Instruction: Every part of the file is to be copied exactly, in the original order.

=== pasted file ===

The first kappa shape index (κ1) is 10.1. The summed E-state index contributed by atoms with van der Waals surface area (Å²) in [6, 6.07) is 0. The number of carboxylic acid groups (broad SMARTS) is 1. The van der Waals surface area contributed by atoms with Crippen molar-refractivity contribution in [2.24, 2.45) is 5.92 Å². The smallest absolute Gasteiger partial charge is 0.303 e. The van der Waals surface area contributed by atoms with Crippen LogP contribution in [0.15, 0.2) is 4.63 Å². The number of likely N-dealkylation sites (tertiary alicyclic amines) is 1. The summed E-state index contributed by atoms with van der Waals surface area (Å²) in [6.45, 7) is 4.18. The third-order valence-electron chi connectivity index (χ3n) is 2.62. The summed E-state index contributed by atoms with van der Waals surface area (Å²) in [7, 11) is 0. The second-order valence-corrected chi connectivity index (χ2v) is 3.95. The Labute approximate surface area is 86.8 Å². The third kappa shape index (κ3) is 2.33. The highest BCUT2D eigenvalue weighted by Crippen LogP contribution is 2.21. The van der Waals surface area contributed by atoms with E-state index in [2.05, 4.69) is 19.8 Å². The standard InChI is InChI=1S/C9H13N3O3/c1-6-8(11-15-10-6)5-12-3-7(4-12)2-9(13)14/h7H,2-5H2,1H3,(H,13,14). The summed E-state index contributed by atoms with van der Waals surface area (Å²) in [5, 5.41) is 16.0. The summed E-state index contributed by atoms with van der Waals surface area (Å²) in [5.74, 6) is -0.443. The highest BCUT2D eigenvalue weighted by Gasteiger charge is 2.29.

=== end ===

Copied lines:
The first kappa shape index (κ1) is 10.1. The summed E-state index contributed by atoms with van der Waals surface area (Å²) in [6, 6.07) is 0. The number of carboxylic acid groups (broad SMARTS) is 1. The van der Waals surface area contributed by atoms with Crippen molar-refractivity contribution in [2.24, 2.45) is 5.92 Å². The smallest absolute Gasteiger partial charge is 0.303 e. The van der Waals surface area contributed by atoms with Crippen LogP contribution in [0.15, 0.2) is 4.63 Å². The number of likely N-dealkylation sites (tertiary alicyclic amines) is 1. The summed E-state index contributed by atoms with van der Waals surface area (Å²) in [6.45, 7) is 4.18. The third-order valence-electron chi connectivity index (χ3n) is 2.62. The summed E-state index contributed by atoms with van der Waals surface area (Å²) in [7, 11) is 0. The second-order valence-corrected chi connectivity index (χ2v) is 3.95. The Labute approximate surface area is 86.8 Å². The third kappa shape index (κ3) is 2.33. The highest BCUT2D eigenvalue weighted by Crippen LogP contribution is 2.21. The van der Waals surface area contributed by atoms with E-state index in [2.05, 4.69) is 19.8 Å². The standard InChI is InChI=1S/C9H13N3O3/c1-6-8(11-15-10-6)5-12-3-7(4-12)2-9(13)14/h7H,2-5H2,1H3,(H,13,14). The summed E-state index contributed by atoms with van der Waals surface area (Å²) in [5, 5.41) is 16.0. The summed E-state index contributed by atoms with van der Waals surface area (Å²) in [5.74, 6) is -0.443. The highest BCUT2D eigenvalue weighted by Gasteiger charge is 2.29.